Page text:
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To enroll, or not to enroll, that is the question…

It’s unending. While the annual Part D and Medicare Advantage plan with Part D annual enrollment period ended December 7, the other annual enrollment and “I changed my mind” periods reopen January 1. Therefore, the TV ads will continue. 

January 1-March 31 is the annual General Enrollment Period for Medicare Parts A and B. Happily, beginning January 2023, when you sign up for Part B medical coverage during open enrollment, your coverage can begin the first day of the month after you enroll. You no longer have to wait until July 1 for your coverage to begin if you’ve enrolled late for Medicare! You may have to pay higher premiums for late enrollment, unless you qualify for Medicaid. Enroll through Social Security or their website. 

January 1-March 31 Medicare Advantage plan users can switch either to a different Medicare Advantage Plan, or return to Original Medicare. 

Please verify that all your specialists, doctors, AND THE LOCAL HOSPITAL participate with your specific Medicare Advantage plan. Advantage plans have copays for services, so expect to get medical bills up to the plans maximum annual out of pocket amount. If you are caregiving for someone who has difficulty keeping up with their mail and bills, a Medicare Advantage plan could be too much paperwork to handle. 

Calhoun County residents pay into Senior Millage as part of property taxes and rents. So you’ve already PAID into a fund for the “Extra Benefits” pushed in Medicare Advantage ads, like hearing, vision, and dental! MMAP can help connect you to Millage providers. You can make up to 250% of the federal poverty level and still qualify; which means many working-class retirees can get glasses, hearing aids, and dental care through Millage without having to make any changes to their Medicare. 

Many retiree Medicare Advantage plans have lower annual maximum out of pocket amounts than the general public’s Medicare Advantage plans, so consider carefully before abandoning your retiree plan for a general public plan. Public plans can cost you thousands more per year. You might be unable to ever go back to your retiree plan, if you mistakenly sign up for a public plan. Caregivers should be extra alert to public insurance sellers interacting with elders when a retiree or federal insurance is involved. 

The grocery card benefits being advertised need to be looked upon with skepticism—what’s the catch? Are they associated with a Medicare Advantage plan which is strict on using in-network doctors only? Does the plan have a maximum medical out of pocket co-pay amount for the year which is far greater than non-grocery card plans? Remember, if it sounds too good to be true, there’s probably a catch. Family members and caregivers be alert to make sure seniors aren’t falling for commercials and inadvertently costing themselves unnecessarily.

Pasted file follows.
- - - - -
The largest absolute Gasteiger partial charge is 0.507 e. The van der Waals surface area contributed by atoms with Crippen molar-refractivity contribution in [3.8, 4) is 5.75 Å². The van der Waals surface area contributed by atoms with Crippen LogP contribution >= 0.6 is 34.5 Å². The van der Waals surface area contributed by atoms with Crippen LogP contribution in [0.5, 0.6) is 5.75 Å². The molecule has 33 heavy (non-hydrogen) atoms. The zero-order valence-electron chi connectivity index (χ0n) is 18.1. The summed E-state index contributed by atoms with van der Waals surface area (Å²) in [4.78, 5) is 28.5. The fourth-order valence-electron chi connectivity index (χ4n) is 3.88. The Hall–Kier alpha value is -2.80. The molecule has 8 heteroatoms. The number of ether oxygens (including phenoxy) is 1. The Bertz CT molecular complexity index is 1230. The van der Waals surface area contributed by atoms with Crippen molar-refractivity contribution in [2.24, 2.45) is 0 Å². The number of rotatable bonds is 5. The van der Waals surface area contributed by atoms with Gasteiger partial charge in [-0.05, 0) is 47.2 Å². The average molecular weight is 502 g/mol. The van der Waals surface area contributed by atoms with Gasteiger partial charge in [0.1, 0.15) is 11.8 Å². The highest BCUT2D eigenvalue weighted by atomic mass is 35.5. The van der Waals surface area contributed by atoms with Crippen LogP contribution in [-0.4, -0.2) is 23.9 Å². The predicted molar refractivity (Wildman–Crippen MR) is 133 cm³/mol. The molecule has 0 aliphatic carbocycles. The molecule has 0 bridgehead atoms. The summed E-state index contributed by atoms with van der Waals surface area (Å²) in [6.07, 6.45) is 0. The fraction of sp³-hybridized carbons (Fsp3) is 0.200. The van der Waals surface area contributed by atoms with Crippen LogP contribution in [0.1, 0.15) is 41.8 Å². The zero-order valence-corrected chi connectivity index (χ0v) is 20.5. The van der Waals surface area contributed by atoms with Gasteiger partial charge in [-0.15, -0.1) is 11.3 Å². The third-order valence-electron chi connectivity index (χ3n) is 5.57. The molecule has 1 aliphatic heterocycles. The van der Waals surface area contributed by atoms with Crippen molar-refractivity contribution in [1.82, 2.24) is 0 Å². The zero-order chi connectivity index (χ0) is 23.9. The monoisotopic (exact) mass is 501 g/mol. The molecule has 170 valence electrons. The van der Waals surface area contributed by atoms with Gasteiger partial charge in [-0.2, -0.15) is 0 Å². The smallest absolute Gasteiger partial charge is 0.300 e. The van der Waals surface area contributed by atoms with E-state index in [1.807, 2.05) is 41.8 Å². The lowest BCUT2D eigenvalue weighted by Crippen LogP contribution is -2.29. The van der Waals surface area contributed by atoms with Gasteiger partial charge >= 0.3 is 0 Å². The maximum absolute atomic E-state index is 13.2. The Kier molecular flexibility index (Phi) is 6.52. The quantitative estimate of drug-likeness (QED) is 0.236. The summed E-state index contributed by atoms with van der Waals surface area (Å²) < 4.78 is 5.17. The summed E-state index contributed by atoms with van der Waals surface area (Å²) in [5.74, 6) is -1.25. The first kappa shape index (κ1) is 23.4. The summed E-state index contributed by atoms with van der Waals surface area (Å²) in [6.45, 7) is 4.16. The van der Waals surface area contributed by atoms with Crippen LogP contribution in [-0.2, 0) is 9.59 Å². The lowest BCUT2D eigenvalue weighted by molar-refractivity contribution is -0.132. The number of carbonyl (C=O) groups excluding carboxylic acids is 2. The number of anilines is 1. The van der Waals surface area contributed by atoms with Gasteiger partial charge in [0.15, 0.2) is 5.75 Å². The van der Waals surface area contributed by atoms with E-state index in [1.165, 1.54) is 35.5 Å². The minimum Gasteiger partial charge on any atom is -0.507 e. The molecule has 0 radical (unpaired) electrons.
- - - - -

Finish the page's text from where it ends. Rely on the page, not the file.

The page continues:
Are you a Dual? If you have Medicare federal health insurance, and full Medicaid from the state,  MDHHS may want you to consider a “duals” type of Medicare Advantage/Medicaid combo insurance plan.   They can even assign you into one without your prior approval. OPEN YOUR MAIL timely if you are on Medicaid. If you are a caregiver for someone on Medicaid (possibly even in a nursing home) be alert for mail saying a current insurance is ending, or a new insurance is beginning. 

You’ll need to make sure your doctors, specialists, and pharmacy are all in-network for the plan, and that every medicine you need is on the plans formulary. Insurance plans may require prior authorizations before  appointments, too. If you are already getting any in-home services or caregiving assistance, you’ll need to make sure that whichever agency is helping arrange or pay for your services will work with the proposed new insurance. Some programs do NOT pay family members as caregivers, so an insurance switch can result in lost income. If a duals plan is not a good fit for your circumstances, you have the right to stick with your original Medicare and Medicaid plans, disenrolling and opting out of any plan the state wants to assign you into. 

If you are still working when you become Medicare eligible, check with your employer or union to find out how your workplace coverage works with Medicare. This includes federal or state employment and active-duty military service. MMAP doesn’t have access or training about all the various private employer plans, so it’s up to you as a consumer to navigate those retiree plans. 

Persons who have the “Extra Help” program to help with prescription costs, or who have Medicaid, are eligible to make changes to Part D or Advantage plans at other times of the year—special rules apply.  

The Medigap Premium Subsidy is being eliminated, so we can be grateful for the large Cost of Living Increase to Social Security for 2023, which will make the $25-$35 monthly Medigap premium easier to bear for most buyers. There is no plan to replace that subsidy with a new grant at this time. 

Whether you are new to Medicare, or are an experienced senior, your MMAP counselors can help you navigate Medicare’s ever-changing ins and outs! Call 1-800-803-7174.   

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